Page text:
Looking through these lists, several names seem to crop up in each one, a bit like London socialites at swanky events. John Steinbeck, for example, and C.S. Lewis. Salman Rushdie occasionally puts in an appearance but can be a bit unreliable, but George Orwell's always there and so is Fyodor Dostoevsky - they even turn up twice on a few occasions. Shakespeare and Harper Lee are often there, and there's usually something by Jane Austen and Margaret Atwood. These, it would seem, are some members of the hardcore gang, the authors of the books you really must, must read - although there sometimes seems to be a bit of indecisiveness about which novel of theirs is the One to Read. As I perused these lists, I did start to get a bit concerned about why some of these books are on the lists; not because I doubt their worth, but I do sometimes wonder - are they on they just on the list because to miss it off would be noticed? War And Peace, by Leo Tolstoy, for example - that's a title everyone knows, and yet, I myself haven't got a clue of what the plot is. Simply, it's reputation precedes it, and it has become so well-known that it's inclusion on any Top 100 list is almost like a free pass; it's War And Peace, so it has to be on there. Other ones, however, I do find surprising; The Time Traveler's Wife, by Audrey Niffenegger is one such title. Now, I love this book; it's a heart-breaking romance of fantastical proportions, it's beautifully written and it's a brilliantly unique, clever idea - but I'm not sure I would include it on a Top 100 list. Personally, I'd swap it for Miss Pettigrew Lives For A Day by Winifred Watson, and that's not just because Pettigrew is my favourite book, and I'm biased, but because it's a little lost piece of history, it's charming, it's delightful, it's funny, it's hopeful, it's a classic fairytale. Books shouldn't be included on Top 100 lists just because they're cleverer or more well known than other books.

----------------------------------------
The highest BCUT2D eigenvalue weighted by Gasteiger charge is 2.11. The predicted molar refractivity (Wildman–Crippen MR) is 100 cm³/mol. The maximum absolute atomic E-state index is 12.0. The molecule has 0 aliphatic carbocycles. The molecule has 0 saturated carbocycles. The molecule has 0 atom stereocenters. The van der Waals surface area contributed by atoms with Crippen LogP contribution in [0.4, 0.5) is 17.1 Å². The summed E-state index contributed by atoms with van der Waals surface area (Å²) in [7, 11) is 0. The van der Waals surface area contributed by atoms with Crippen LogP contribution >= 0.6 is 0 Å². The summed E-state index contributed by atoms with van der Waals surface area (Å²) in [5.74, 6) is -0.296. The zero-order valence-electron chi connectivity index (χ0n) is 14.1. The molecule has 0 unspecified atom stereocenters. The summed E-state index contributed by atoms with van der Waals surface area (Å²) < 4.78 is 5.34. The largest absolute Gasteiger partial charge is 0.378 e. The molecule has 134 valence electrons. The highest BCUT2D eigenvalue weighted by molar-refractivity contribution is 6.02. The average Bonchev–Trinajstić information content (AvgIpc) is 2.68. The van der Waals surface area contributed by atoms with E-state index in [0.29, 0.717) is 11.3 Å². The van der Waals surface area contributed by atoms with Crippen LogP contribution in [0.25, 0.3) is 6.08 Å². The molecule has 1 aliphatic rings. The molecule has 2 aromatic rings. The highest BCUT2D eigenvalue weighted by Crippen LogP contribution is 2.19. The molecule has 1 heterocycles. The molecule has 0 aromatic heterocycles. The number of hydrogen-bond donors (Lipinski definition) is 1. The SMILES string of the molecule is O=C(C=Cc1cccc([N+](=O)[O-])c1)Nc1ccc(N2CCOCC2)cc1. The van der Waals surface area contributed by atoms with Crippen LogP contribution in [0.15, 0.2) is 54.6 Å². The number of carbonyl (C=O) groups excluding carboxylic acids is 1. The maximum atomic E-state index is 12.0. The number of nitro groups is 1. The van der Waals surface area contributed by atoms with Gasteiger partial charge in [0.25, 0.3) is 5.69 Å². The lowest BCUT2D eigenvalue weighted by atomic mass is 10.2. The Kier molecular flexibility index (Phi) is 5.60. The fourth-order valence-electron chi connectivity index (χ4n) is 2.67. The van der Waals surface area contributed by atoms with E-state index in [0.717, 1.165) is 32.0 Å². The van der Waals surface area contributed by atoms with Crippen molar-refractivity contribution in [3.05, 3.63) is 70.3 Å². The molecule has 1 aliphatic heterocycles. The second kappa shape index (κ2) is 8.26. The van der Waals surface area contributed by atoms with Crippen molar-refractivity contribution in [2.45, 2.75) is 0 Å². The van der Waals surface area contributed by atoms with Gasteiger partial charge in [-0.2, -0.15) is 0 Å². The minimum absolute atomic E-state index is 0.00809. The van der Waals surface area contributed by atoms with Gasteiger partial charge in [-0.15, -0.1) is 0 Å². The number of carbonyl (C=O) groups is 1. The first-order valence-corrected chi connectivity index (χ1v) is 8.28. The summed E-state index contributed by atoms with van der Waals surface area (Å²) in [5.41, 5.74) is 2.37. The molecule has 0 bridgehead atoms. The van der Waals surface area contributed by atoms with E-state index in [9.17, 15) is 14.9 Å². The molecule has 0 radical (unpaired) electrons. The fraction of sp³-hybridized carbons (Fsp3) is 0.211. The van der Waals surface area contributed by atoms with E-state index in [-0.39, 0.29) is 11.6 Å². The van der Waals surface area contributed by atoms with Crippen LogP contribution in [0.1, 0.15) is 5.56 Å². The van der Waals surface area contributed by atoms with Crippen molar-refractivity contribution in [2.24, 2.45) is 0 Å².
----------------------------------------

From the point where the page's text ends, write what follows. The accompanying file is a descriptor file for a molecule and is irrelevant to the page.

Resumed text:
I think the list I'm going to use will be the Best 100 Novels; it just seems like a more concise list of titles, both modern and pre-20th century, and there's actually quite a few titles on the list that I've been wanting to read anyway, which obviously makes it more appealing! There are, however, quite a few I have no interest in reading - The Kite Runner by Khaled Hosseini, for example. My sister read that one quite a while ago, when the film came out, and gave me the basic rundown of the plot, and I can't say it appealed to me - as frequent readers of this blog will know, I prefer my novels to be more about escapism; the less realistic or political, the better. But then, I was positively dreading reading 1984 by George Orwell, and I actually really enjoyed it, so what does that tell you? However, they have included The Twilight Saga by Stephenie Meyer on this list - now, I know that, culturally, these books are quite significant, given it's fanbase, the revival of interest in vampires it caused and just the general hype surrounding both the film and book series, but I'm a bit disappointed to see it. But then it is the only duff title on the list, so I guess I can let it slide.

If I'm going to work my way through this list, I'm going to have to commit to it, and that's that. I'm actually quite excited really; I've usually been a bit of a book nomad, reading what I like, when I like. Now I feel like I have a bit of a sense of purpose with my reading. I'm sure at times it'll be a hard slog, especially with books I don't want to read, or find hard to follow, but I think it'll be worth it. I'd like to say I've managed to read my way through 100 of the finest novels written. I've already read 22 of them, and I'm currently reading Catch 22 (when I'm not casting it aside in favour of Greek love stories) so I've got a bit of a headstart, but still got 78 to go. Mind you, I'll probably have to buy a Kindle now - can't afford to pay full-whack all these books, financially or space-wise. That's a bit of a bummer.